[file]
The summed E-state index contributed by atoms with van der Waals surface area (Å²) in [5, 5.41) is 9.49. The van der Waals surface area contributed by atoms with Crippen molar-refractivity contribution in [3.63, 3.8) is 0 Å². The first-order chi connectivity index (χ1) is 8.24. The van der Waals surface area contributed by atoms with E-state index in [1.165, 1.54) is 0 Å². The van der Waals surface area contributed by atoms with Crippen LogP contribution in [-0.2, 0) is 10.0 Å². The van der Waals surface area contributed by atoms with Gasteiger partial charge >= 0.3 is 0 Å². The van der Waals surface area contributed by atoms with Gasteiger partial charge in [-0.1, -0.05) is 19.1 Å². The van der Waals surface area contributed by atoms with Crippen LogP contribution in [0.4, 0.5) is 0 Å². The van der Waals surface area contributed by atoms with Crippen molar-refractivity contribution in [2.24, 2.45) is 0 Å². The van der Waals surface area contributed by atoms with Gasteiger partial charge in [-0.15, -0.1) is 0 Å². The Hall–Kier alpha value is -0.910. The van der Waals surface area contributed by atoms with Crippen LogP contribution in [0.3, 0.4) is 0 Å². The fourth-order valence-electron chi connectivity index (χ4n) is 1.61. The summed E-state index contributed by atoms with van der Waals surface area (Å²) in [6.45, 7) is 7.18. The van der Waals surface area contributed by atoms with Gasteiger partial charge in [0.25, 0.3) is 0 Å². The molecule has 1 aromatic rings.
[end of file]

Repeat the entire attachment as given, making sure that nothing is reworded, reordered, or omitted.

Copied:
The summed E-state index contributed by atoms with van der Waals surface area (Å²) in [5, 5.41) is 9.49. The van der Waals surface area contributed by atoms with Crippen molar-refractivity contribution in [3.63, 3.8) is 0 Å². The first-order chi connectivity index (χ1) is 8.24. The van der Waals surface area contributed by atoms with E-state index in [1.165, 1.54) is 0 Å². The van der Waals surface area contributed by atoms with Crippen LogP contribution in [-0.2, 0) is 10.0 Å². The van der Waals surface area contributed by atoms with Gasteiger partial charge >= 0.3 is 0 Å². The van der Waals surface area contributed by atoms with Gasteiger partial charge in [-0.1, -0.05) is 19.1 Å². The van der Waals surface area contributed by atoms with Crippen LogP contribution in [0.4, 0.5) is 0 Å². The van der Waals surface area contributed by atoms with Crippen molar-refractivity contribution in [2.24, 2.45) is 0 Å². The van der Waals surface area contributed by atoms with Gasteiger partial charge in [-0.15, -0.1) is 0 Å². The Hall–Kier alpha value is -0.910. The van der Waals surface area contributed by atoms with Crippen LogP contribution in [0.3, 0.4) is 0 Å². The fourth-order valence-electron chi connectivity index (χ4n) is 1.61. The summed E-state index contributed by atoms with van der Waals surface area (Å²) in [6.45, 7) is 7.18. The van der Waals surface area contributed by atoms with Gasteiger partial charge in [0.25, 0.3) is 0 Å². The molecule has 1 aromatic rings.